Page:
Mr Offermans actually went on to create a new flute, the Thumpy flute, along this principle, this time at both ends of a tube. Here you get an idea of the principle: It is a very simple instrument, with only 2 keyholes, yet it can produce any music your ability allows you to. It is called a flute anyway.

      I really would like to find out the Guarani name for the nose flute and think I would prefer that, as it instantly provides a historic background and just one indelible name to it. The modern, urban concept could do with a name that pinpoints the free pitch of the instrument. Either of the two would eradicate the idea that people might have of our nose flute as a novelty. This new name could then take the instrument to a new level.

      Anyone with a proposal for a proper new name?

    2. Oh, if we look for a new name, there are many that fit well! Nasalette for instance! Anyway, there is no mean to change the usage, good or bad.

      My point was to check if the word flute was right ot wrong, and if whistle would be more (or less) appropriate. I do not put "whistles" in a trash and "flutes" on a throne! But clearly, it appeared taht what we call whistle do not produce music, but just signals (i'm not talking with "whistling", but deal with a material instrument). Even if the shepherd whistle can produce a melody, in the collective unconscious, a whistle makes "twiit twiit" while a flute plays delicious melodies. That's on that point that our instrument deserves the name of flute. It is not usurped. I sometimes use "nose whistle" for a Bocarina for instance, but I use it here, on this blog, when there is not risk of confusion. If I had a conférence to do, before people who do not know a word about nose flutes, I would never say "nose whistle". or would I say "variable pitch nose whistle".

      I love the Guarani flute, but to me, there is no link between it and the flutes we play. The Guarani flute belongs to traditional flutes, and our modern ones was not an evolution from it, but a total recreation without any reference. So, yes, "urban nose flute" fits to our instruments. The Guaranis didn't invented the "urban nose flute", it was Carter. The Guaranis invented a very special nose flute, regarding the other traditional ones, that was a "forest nose flute". It was used to call birds and to play ritual music. It is "as extraordinary" as the hawaiian gourd nose flute is. A UFO. But not an ancestor. That's because we are far in the time, with internet and access to some musicologic knowledge that we are tempted to make a link between both instrument (Guarani and Carter), but there is none. Creating this artificial link is called teleology. And it's a mistake.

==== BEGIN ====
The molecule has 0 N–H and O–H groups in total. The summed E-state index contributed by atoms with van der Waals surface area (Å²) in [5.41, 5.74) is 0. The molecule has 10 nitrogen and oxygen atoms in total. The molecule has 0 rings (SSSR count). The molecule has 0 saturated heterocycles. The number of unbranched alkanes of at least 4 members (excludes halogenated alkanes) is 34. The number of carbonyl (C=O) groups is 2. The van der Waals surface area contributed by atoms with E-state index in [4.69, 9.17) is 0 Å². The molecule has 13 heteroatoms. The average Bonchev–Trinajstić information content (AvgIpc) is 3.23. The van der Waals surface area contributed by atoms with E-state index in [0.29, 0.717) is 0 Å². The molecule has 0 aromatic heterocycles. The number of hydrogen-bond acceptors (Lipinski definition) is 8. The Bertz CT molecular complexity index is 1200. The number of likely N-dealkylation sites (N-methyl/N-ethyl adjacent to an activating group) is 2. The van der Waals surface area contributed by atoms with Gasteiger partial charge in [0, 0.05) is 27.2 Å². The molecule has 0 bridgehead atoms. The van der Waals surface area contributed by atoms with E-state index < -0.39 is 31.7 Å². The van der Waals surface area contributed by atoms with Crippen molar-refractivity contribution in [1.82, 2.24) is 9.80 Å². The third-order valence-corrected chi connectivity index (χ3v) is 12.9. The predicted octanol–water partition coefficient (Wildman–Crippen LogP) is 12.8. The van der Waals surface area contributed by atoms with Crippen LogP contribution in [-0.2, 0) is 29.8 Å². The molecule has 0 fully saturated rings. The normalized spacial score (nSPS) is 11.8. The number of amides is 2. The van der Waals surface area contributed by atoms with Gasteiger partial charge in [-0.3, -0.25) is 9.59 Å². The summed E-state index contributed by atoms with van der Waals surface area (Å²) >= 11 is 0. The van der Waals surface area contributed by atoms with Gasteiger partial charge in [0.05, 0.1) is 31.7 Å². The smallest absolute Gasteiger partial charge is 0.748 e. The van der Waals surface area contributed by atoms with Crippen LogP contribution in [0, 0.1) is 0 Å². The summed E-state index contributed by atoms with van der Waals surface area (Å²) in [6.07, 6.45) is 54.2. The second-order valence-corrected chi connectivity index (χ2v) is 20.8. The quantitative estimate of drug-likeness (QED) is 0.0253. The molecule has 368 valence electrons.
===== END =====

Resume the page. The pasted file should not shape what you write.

It's not because we would find a petrified trunk with 4 wheels that we could say that neanderthal invented the car. Even if we know that Vikings went to America long time ago, we consider Colombus as its discoverer.

      There is one instrument on which we can say the Guaranis are at the origin: the wooden nose flute produced in Vietnam and sold on Ebay. The shape clearly show that the modern vietnamese copied a Guarani flute. So, yes, the vietnamese flute has a traditional shape, as if I'd built a gourd nose flute today in my office. But Carter's Nasalette has not a tradi. shape, it's the fruit of "engineering" (as low tech as it was).

      The Thumpyflute is a nice instrument. Yes, it's a flute, since (at the end of the video) it can play melodies. If it was just able to blow 3 notes, it would be a percussive instrument. That's my point of view, but I know there is no point of view 100% accurate.

      The guarani name would b of a great ethnomusicologic interest, but absolutely of no use in the history of urban nose flute. Even if they had called it "the angel breath" or "flute of the flute". How did the Vikings named America? Should we ask American people to change the name of their country? Would it even change anything of the image we have of America?

      You see my point?